So economic and social problems abound. The dictatorship tried to conceal them for over twenty years, which backfired because they blew up after the revolution. And since this is an interim administration and therefore a weak administration- all interim governments are weak because the electorate knows that they are temporary, it cannot implement in-depth reforms. The bureaucracy, the police, everybody is waiting for a permanent government to take charge. So this is a very frustrating situation, but at the same time, it is an extremely stimulating one because the country is at an early stage and all its systems are in reconstruction. The constitution is being drafted as we are speaking, so we are in the predicament that Gramsci eloquently described whereby the past has not died yet and the future has yet to be born. Because of that, it is a very difficult situation, but it is a very promising one as well. 
Tunisia was also a pioneer of the Arab Spring, which made a notable difference compared to Syria or to Egypt. What is your opinion about the gradual dilution of the spirit of the Arab Spring in neighbouring countries? 
I remember that Tunisia was always a leader at something. In the Arab world, the first constitution was passed in 1861 in Tunisia; the fist legal framework for the emancipation of women was also passed in Tunisia in 1956; the first human rights league and the first civil society movements were all in Tunisia. This has always been the case in Tunisia, because it is a new old country. The country has a history of three thousand years, it is an open-air museum, and therefore has a strong tradition of an active civil society.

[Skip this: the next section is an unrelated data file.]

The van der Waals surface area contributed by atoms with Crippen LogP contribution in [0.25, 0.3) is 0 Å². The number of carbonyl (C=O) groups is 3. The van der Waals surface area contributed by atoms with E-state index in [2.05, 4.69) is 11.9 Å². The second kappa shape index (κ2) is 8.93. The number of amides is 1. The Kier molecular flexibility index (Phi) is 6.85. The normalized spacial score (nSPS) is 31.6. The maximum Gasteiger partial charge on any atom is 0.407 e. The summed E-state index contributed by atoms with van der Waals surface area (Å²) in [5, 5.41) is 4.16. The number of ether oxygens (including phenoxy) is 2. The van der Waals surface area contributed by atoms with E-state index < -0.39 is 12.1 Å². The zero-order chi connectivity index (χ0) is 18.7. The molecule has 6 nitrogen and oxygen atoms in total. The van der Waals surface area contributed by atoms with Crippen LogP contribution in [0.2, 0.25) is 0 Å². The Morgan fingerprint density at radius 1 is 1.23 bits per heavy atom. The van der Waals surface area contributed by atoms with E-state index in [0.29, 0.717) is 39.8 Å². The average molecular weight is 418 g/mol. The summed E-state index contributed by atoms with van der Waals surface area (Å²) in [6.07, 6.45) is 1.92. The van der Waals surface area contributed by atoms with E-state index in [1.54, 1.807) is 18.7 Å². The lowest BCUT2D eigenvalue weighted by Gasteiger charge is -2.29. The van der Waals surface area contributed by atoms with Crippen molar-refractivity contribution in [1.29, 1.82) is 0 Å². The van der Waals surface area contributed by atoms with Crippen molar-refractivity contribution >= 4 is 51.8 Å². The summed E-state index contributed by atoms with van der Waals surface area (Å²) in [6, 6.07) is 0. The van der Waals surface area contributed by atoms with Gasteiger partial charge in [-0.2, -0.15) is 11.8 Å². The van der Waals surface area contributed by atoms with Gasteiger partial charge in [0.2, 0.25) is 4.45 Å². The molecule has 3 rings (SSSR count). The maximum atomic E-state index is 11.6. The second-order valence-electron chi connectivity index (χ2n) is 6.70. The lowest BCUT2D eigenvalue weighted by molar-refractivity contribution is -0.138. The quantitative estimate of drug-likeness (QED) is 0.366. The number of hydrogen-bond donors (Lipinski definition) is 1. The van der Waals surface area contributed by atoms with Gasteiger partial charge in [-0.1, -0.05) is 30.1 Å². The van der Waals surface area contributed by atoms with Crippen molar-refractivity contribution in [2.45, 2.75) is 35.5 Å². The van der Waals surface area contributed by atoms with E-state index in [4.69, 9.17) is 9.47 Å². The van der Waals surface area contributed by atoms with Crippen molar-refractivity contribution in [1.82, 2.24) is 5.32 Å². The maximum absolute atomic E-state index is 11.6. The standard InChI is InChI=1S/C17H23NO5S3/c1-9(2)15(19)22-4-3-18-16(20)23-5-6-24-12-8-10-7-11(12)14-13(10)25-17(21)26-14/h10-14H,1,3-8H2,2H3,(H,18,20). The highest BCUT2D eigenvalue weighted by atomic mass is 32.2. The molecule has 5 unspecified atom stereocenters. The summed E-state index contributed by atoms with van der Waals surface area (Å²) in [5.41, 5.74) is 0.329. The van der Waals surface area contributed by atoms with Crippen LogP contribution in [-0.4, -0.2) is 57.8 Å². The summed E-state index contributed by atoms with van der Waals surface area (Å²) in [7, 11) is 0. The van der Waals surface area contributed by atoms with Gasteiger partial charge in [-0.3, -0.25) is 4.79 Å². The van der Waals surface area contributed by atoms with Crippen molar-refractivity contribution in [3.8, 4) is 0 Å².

It does not come as a surprise that the Arab Spring started here, because the fight for democracy and human rights was initiated in Tunisia in the 80s. It has been a three decade struggle, which I participated in and which I am very familiar with. The other countries might not have had the same conditions in terms of the fight for freedom, the involvement of women in society, which is very significant here, the proximity to Europe, the strong links with the West. That said, we feel somewhat responsible for what is happening in Syria, because, if we hadn’t started the movement, the Syrian people might not have rebelled. We set a precedent, but the conditions in Syria are different. Here, we were able to have a peaceful and democratic revolution thanks to our traditions, to the strong civil society, to the military that did not open fire on the people, to the homogeneity of the country. But the most noteworthy thing is the message that the Syrian people want to send, which is that the dictatorship will be taken down regardless of the price they have to pay for it. The price was not too high in Tunisia because it is a mature country; it was higher in Egypt, it is higher still in Syria, but the message that all Arab peoples are sending to dictators is that the age of dictatorship is over.